Edward Said famously omitted any discussion of German orientalists from his book Orientalism, and he skipped the Italians too. So I rejoice whenever I see one of these remote figures resurrected, and all the more so when it’s done by Arabs, now grateful for the work of those dead white Europeans who devoted their lives to Islamic studies, and who escaped Said’s scattershot indictment.
My latest satisfaction is prompted by a ceremony held the other week at the National Library in Algiers. It celebrated the recent publication of an Arabic translation of the monumental history of Muslim-ruled Sicily written by the Sicilian orientalist Michele Amari (1806-1889). Amari, the founder of Islamic studies in Italy, spent 30 years researching and writing Sicily’s history during the island’s two-plus centuries under Muslim rule (9th-11th centuries). His Storia dei Musulmani di Sicilia was a work of the highest scholarship, but it had a political purpose too: Amari wanted to prove that Sicilians didn’t need tutoring from northern Europeans about democracy and freedom, because they had lived for over two hundred years under Islamic law. That’s right: his work was a paean to the syncretic “social democracy” of Islamic rule. That wouldn’t have fit very well under any of the chapter headings of Said’s Orientalism.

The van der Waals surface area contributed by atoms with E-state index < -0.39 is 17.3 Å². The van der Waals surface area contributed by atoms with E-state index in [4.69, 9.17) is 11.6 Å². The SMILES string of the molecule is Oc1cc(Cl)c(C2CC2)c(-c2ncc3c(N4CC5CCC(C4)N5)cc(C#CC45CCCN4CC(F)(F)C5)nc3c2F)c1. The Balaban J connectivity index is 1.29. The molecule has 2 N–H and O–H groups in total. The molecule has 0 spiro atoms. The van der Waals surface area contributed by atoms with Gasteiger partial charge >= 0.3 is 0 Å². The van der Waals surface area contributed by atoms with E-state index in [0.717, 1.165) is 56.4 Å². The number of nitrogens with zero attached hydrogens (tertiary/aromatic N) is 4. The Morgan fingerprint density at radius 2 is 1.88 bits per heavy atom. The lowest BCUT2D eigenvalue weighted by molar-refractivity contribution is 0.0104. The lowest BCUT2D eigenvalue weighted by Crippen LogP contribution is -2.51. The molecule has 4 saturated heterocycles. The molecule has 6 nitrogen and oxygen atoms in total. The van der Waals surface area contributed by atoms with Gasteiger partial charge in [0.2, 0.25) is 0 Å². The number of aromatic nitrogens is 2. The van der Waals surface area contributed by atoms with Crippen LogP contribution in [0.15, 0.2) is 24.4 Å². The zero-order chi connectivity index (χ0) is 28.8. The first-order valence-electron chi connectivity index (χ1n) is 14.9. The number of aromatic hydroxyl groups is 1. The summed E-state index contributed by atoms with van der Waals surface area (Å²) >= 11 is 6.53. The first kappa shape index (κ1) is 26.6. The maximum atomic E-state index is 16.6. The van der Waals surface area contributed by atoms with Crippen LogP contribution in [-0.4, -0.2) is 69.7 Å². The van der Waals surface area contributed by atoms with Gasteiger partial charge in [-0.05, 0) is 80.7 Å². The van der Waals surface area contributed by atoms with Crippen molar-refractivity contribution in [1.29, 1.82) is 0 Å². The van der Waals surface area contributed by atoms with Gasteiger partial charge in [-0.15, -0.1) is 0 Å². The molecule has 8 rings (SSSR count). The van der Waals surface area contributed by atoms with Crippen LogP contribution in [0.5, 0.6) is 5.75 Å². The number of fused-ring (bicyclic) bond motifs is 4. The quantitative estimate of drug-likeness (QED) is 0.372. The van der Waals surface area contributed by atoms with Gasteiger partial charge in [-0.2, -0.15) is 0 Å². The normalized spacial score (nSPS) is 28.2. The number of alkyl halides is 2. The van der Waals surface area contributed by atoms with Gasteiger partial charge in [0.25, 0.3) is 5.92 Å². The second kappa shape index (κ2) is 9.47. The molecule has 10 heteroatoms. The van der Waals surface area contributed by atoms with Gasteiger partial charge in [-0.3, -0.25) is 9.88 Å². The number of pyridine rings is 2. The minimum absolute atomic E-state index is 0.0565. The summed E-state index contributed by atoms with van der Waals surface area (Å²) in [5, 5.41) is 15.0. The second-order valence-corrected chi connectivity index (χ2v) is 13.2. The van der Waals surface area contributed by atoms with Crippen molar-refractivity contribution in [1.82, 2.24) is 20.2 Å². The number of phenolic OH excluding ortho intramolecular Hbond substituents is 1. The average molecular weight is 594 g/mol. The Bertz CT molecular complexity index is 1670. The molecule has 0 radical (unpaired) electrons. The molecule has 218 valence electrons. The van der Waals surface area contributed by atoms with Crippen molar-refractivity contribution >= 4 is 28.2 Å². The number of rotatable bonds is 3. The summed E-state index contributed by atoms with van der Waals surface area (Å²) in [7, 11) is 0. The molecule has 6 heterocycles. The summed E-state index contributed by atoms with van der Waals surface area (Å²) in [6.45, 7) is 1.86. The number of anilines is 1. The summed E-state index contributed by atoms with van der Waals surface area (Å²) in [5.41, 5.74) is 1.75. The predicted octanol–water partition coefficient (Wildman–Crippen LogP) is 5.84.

For Muslim historians, Sicily was a sideshow, and the Arabic sources are scattered. Thanks to this new Arabic translation, produced by a team of Egyptian and Italian scholars, many Arabic readers will learn for the first time of this chapter in Islamic-Christian relations. Of course, in the present climate, it may also stimulate a call by Muslim extremists for the return of Sicily to Muslim rule. Don’t say I didn’t warn you.